In China, ancient burial sites commonly included tomb pottery. China’s tradition of pottery-making began in ancient times well before the Han dynasty, but by this time, improvements to pottery-making techniques allowed for extensive production of items for both daily and ceremonial use. These sophisticated new techniques eventually led to the three-colored glazed-ware (sancai) of the Tang dynasty as well as low-fired glazed-wares of the Ming and Qing dynasties.
Sculptural tomb pottery pieces symbolized items the deceased person would need in the afterlife: animals, dancing figures and musicians, houses, granary jars, oil lamps, horses and other items from daily life. The custom continues to this day; traditional burial ceremonies in China may include the burning of replicas of cars, houses, jewelry, and other valuables that belonged to the deceased.
As the market for Chinese works of art soars, collectors in China and around the world are beginning to take notice of the importance and beauty of tomb pottery. These low-fired, earthenware ceramics feature natural ash and applied lead glazes. The simplicity of the pottery forms, the shine of the iridescent glazes, and the humor imbued in the figures and animals all appeal to a modern eye and attract the attention of both beginning and experienced collectors.
International scholars of ancient pottery are doing ground breaking work on understanding early Chinese cultures by studying the pottery unearthed in the many excavations occurring today in China.
The Asian Works of Art auction in Boston on September 16, 2016 offers a large selection of tomb pottery dating from prehistoric Majiayao and Banshan cultures through the Tang dynasty. The bold, painted abstract patterns on the Majiayao and Banshan ceramics appeal to the modern eye. There are many fine examples of Han figures of soldiers (Lot 68), entertainers (Lot 73), villages (Lot 56), and animals, such as, the exceptionally large cow (Lot 65) and the dog (Lot 78). Among the fine examples of Tang pottery are the sancai-glazed caparisoned horse (Lot 57) and the horse and rider with dog and bird (Lot 63).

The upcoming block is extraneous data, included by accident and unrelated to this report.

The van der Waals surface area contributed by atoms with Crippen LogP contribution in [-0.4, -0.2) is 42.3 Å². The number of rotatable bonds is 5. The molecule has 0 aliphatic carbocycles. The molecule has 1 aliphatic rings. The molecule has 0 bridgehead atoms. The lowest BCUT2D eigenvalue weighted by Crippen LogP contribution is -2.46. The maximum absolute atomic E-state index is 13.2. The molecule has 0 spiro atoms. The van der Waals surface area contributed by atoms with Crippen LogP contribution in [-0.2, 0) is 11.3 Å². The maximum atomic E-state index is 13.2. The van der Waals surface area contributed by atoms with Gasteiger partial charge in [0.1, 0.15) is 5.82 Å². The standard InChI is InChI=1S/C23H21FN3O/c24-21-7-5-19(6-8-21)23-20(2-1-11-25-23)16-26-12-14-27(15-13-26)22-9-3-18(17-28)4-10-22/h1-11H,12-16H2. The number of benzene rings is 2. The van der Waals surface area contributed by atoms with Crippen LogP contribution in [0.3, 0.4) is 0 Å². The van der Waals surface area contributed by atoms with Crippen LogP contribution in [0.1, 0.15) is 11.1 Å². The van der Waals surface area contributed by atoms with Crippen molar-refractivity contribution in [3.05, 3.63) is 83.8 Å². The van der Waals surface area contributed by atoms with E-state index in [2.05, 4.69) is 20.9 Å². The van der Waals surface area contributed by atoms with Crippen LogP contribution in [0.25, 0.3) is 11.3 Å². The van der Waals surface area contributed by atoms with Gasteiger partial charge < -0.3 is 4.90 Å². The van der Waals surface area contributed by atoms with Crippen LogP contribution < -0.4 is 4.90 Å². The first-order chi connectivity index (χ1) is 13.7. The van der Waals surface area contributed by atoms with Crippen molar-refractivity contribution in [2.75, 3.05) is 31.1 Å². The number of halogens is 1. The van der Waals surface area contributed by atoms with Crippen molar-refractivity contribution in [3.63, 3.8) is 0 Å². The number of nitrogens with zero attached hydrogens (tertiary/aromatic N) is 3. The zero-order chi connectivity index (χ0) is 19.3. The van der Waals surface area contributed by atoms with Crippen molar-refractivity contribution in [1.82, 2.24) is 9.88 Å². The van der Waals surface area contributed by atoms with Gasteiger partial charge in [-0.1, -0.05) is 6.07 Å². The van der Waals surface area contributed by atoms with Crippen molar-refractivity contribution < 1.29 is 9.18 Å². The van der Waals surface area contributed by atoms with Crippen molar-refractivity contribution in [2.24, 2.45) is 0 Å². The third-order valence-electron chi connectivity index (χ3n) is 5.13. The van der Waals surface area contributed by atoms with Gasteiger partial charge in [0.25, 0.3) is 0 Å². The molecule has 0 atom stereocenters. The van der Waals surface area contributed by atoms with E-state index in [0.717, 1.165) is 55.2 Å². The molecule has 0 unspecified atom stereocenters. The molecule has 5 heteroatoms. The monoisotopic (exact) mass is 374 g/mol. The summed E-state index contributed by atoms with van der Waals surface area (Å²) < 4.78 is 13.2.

Two other exceptional pieces from the Tang dynasty not for the tomb are the pair of white marble lions with dragon heads (Lot 84). Such reclining beasts were placed at the entrance of bridges to ward off evil spirits for safe travel and the pair of gilt-bronze bottle vases (Lot 105).
J. Lally, well-known dealer of fine Chinese works of art based in New York, was asked about areas to collect. He answered that tomb pottery is growing in popularity, and I agree that these objects will likely continue to attract new buyers. Yet the total supply of authentic tomb pottery is not increasing — it’s unlikely that very many more ancient Han tombs will be unearthed. As Chinese and Western collectors alike come to appreciate the importance, beauty, and rarity of Han tomb pottery, demand will outpace supply and prices will probably climb.
If you are interested in Chinese tomb pottery, now is the perfect time to attend an auction preview and ask questions. Join us in Boston for the free public preview April 24th through 27th.